US crude oil production rose to a record 11.9M bpd in Q4 2018 and there is evidence that US production rates will increase further, especially when you see data from Baker-Hughes showing that US energy firms raised the number of rigs looking for new oil for the first time this year to 862 — an addition of 10 rigs. The US is now the world's largest oil producer.

A global economic slowdown supported by a persistent weakness in Chinese data and egged on by a trade dispute between U.S and China is also weighing on fuel demand-growth expectations.

China is trying to stem the slowdown with aggressive fiscal stimulus measures, however, there are concerns that these efforts may not have the desired effect as China's economy is already burdened with massive debt.

3. Eurozone Bond Yields Expected To Remain Near Month Lows

Eurozone sovereign bond yields are expected to remain within striking distance of this month's lows as a number of factors should be supportive of lower yields this week: ECB speakers are expected to deliver dovish rhetoric, aided by the the Brexit vote, Wednesday's FOMC decision, global mixed data and month-end index flows. These are all reasons enough to keep eurozone government bond yields atop of their two-year lows.

The slowdown in the eurozone's economic growth is especially supportive of German Bunds. The 10-year Bund yield remaining unchanged at 0.14 percent, coupled with last week's decline in January PMI's/Ifo is evidence that investors should not be expecting an economic revival in the near-term.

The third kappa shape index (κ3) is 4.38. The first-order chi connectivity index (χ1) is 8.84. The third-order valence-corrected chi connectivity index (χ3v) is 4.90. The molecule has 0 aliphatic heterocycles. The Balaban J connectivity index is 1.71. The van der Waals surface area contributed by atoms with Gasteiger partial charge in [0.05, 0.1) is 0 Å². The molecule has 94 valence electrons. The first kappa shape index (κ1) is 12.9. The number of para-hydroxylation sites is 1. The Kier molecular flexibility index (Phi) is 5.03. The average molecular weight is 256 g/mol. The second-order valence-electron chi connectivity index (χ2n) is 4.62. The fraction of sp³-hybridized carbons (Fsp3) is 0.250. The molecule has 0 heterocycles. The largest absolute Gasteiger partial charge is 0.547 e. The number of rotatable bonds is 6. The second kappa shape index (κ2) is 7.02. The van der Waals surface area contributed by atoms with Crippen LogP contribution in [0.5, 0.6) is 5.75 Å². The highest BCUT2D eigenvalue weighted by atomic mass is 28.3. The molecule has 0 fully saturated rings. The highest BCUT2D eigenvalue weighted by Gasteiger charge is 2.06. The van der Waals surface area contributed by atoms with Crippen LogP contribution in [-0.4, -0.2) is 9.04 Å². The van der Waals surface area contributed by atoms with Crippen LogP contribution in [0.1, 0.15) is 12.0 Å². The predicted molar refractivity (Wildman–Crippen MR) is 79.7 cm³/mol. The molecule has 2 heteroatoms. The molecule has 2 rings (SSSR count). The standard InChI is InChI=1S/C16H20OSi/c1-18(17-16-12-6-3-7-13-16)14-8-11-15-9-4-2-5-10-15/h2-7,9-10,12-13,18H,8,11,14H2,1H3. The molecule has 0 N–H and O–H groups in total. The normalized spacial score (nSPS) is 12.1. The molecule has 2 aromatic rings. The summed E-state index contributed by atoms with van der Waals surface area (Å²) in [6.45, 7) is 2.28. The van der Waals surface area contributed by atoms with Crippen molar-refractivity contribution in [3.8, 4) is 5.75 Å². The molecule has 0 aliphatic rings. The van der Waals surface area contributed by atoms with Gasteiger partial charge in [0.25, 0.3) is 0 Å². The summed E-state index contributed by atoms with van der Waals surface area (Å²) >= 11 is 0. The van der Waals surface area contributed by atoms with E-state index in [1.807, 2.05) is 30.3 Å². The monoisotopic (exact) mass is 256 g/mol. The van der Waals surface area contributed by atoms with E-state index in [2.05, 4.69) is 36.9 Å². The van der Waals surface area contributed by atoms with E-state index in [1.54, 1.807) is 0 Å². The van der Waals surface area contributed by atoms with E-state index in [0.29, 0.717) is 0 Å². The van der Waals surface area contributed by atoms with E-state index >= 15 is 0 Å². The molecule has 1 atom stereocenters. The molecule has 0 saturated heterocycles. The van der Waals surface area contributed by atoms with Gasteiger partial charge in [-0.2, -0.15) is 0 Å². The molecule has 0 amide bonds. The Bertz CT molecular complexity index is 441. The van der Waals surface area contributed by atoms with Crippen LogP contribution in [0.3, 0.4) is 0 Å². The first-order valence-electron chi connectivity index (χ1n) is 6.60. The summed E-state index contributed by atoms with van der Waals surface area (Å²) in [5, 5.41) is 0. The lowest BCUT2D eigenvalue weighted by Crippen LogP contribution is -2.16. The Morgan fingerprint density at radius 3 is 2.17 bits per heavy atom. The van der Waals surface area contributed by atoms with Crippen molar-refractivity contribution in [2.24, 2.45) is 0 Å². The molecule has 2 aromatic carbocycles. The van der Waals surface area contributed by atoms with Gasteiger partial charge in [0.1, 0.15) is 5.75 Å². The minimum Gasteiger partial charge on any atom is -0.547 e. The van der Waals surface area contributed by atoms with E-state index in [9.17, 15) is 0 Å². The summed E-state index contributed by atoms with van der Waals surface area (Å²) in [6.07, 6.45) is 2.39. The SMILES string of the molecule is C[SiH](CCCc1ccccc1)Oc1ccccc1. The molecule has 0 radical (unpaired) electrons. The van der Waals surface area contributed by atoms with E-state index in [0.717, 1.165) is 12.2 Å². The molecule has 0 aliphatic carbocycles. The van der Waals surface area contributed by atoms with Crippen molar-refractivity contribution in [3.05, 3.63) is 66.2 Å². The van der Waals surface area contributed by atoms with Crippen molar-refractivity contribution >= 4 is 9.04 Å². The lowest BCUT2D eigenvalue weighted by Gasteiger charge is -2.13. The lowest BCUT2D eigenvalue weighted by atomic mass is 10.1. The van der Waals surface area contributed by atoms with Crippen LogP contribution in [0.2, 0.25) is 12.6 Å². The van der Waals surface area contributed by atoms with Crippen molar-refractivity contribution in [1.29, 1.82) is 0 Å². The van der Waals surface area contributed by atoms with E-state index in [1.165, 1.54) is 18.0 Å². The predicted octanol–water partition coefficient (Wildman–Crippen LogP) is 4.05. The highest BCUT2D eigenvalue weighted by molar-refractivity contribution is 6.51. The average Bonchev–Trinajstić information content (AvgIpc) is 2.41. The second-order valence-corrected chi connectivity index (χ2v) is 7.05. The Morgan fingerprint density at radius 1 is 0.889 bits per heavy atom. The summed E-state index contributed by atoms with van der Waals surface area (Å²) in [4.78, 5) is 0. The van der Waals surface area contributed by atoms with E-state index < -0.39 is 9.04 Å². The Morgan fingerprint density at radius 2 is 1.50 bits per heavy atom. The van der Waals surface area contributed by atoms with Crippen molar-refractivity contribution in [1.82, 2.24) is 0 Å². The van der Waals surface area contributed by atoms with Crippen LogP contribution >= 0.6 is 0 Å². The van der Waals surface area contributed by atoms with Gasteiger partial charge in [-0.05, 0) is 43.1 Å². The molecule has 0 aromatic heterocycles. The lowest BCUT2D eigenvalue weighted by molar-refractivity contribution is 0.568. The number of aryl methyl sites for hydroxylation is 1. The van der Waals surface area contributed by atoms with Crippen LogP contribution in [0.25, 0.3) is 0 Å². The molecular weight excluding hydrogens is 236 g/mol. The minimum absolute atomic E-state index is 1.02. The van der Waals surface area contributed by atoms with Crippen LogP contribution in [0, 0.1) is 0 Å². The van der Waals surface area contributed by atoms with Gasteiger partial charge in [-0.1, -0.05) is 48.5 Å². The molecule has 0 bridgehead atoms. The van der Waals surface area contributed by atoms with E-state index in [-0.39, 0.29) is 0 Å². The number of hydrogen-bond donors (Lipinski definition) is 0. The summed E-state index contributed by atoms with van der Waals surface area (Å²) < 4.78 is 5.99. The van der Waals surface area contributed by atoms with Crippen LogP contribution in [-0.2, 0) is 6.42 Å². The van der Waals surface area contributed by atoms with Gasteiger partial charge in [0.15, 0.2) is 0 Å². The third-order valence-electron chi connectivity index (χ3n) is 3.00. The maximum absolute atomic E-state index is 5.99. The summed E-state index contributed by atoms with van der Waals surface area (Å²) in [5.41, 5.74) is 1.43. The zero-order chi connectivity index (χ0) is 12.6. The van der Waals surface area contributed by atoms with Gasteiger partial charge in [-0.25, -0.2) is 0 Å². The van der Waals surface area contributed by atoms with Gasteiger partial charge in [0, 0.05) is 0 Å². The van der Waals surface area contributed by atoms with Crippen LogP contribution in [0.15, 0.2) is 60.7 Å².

4. Dollar Under Pressure

This is a very sensitive geopolitical week for the FX market. Investors should expect some nervous price moves to occur at inconvenient times with little liquidity.

The markets focus on Wednesday will be the Fed's rate decision with dealers expecting the Fed to maintain the cautiously friendly environment for risk assets which has been the main trait in January so far.

GBP/USD is a tad softer ahead of the next Brexit vote. The key focus will be on the possible amendments to May's Brexit deal.

EUR/USD is little changed and is expected to continue to trade between €1.13 and €1.15 in the near term as concerns about the US economy and Fed's policy offset eurozone economic weakness, which should curtail most dollar gains and the euro's losses. The Fed is likely to reaffirm "patience on rates and its data dependency," even as US Q4 GDP data is expected to highlight a stronger economy.

5. Eurozone Bank Lending Stable Last Month

Data from the ECB this morning showed that Bank lending to businesses and households in the eurozone was stable in December.

Lending to "non-financial" corporations grew at an annual rate of 4 percent m/m and was unchanged from the previous month. Lending to eurozone "households" was also steady, growing at an annual rate of 3.3 percent in December.

The eurozone economy is heavily dependent on the availability of funding. However, lending rates have remained well below the pre-crisis levels. In 2007 and in H1 of 2008, bank lending to businesses was running at rates well above 12 percent.

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The preceding article is from one of our external contributors. It does not represent the opinion of Benzinga and has not been edited.

Posted-In: contributor contributorsBonds Eurozone Commodities Forex Markets